Davis is the complete opposite. When she came into the UFC, there was no question regarding her skills. Her impressive Brazilian jiu-jitsu resume made her a popular pick when speculating who would unseat Rousey as champion. However, Davis struggled against undersized British striker Rosi Sexton and gassed hard en route to an uninspiring decision win in her promotional debut. A win is a win, but she needs to win big more than Carmouche to enter the title picture.
Regardless, with Cat Zingano still rehabbing her knees and Sara McMann abducted by aliens or something, the door is wide open for these two to get a title shot in early 2014.
Can Tim Kennedy Actually Grow His Fanbase in the Cage?
For those flying through MMA's quadrant of the Twitterverse, Tim Kennedy's desperate search for an opponent was a constant source of laughter. After his fight with Lyoto Machida fell through (due to "The Dragon" replacing Michael Bisping following eye surgery), he called out a who's who of middleweights (and a few heavyweights) with a self-deprecating humor that made each tweet worth reading.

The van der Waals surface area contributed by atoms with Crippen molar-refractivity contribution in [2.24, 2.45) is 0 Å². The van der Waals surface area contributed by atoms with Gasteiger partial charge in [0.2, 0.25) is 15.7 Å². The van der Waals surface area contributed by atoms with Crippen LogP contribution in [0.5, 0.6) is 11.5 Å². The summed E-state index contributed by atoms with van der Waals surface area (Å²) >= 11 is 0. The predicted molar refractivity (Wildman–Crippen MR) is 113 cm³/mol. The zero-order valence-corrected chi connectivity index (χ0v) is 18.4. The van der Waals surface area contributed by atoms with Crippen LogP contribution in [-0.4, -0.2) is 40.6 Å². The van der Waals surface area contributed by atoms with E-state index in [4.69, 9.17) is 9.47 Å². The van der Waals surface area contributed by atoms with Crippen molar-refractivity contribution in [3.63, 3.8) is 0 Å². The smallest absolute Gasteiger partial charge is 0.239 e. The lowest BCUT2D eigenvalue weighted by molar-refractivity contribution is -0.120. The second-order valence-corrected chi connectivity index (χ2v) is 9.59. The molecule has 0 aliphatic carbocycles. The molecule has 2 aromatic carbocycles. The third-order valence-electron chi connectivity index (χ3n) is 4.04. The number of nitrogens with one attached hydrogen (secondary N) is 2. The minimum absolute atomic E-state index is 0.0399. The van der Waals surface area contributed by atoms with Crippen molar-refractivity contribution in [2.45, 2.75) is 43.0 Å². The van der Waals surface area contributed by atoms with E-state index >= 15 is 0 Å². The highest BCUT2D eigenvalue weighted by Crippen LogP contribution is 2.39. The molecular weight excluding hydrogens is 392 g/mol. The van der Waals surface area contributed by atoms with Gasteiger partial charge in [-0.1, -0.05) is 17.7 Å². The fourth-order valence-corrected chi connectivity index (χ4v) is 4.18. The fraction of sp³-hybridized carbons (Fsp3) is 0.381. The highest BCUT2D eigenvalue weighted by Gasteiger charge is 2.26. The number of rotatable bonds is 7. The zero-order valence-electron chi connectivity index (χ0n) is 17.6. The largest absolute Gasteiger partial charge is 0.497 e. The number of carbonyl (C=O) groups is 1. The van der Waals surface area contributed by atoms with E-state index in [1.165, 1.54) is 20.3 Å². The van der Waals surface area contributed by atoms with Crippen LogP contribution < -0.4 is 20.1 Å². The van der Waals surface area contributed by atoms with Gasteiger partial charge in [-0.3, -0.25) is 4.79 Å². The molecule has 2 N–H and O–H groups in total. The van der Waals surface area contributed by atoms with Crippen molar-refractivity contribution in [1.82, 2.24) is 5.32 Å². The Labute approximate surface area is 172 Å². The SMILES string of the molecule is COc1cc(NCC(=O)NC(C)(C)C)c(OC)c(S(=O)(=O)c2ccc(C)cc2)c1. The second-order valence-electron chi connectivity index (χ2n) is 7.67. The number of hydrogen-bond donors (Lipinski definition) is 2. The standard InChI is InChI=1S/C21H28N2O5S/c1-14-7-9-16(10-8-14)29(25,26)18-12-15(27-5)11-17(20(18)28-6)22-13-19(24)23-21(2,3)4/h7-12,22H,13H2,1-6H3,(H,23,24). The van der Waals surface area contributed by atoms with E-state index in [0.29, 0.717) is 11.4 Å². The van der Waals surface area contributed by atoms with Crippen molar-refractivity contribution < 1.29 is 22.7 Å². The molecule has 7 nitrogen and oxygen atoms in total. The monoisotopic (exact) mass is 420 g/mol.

While he earned himself some fans with his out-of-the-cage exploits, he needs to back it up against Rafael Natal next Saturday.
More than anything else, Kennedy has a strong ground game. He owns a traditional jujutsu black belt, eight submission wins and bragging rights over numerous high-level grapplers. Natal, like many previous victims, is defined by his Brazilian jiu-jitsu but doesn't measure up with some of Kennedy's past competition.
Kennedy is the favorite on paper (or should be, at least), but grappler vs. grappler matches tend to be underappreciated. He is in a position to keep the size of his fanbase snowballing. However, the cards are somewhat stacked against him in this matchup.
Literally the only well-heralded, almost-all-grappling matchup that went to a decision that I can remember is Benson Henderson vs. Donald Cerrone 1. With that in mind, if Kennedy really wants to build himself up as both a character and a fighter, he is either going to need to dominate Natal or score a sweet submission.
He needs a signature win of that sort if he wants to go from being a fan favorite like Jacob Volkmann to a legitimate draw like Chael Sonnen.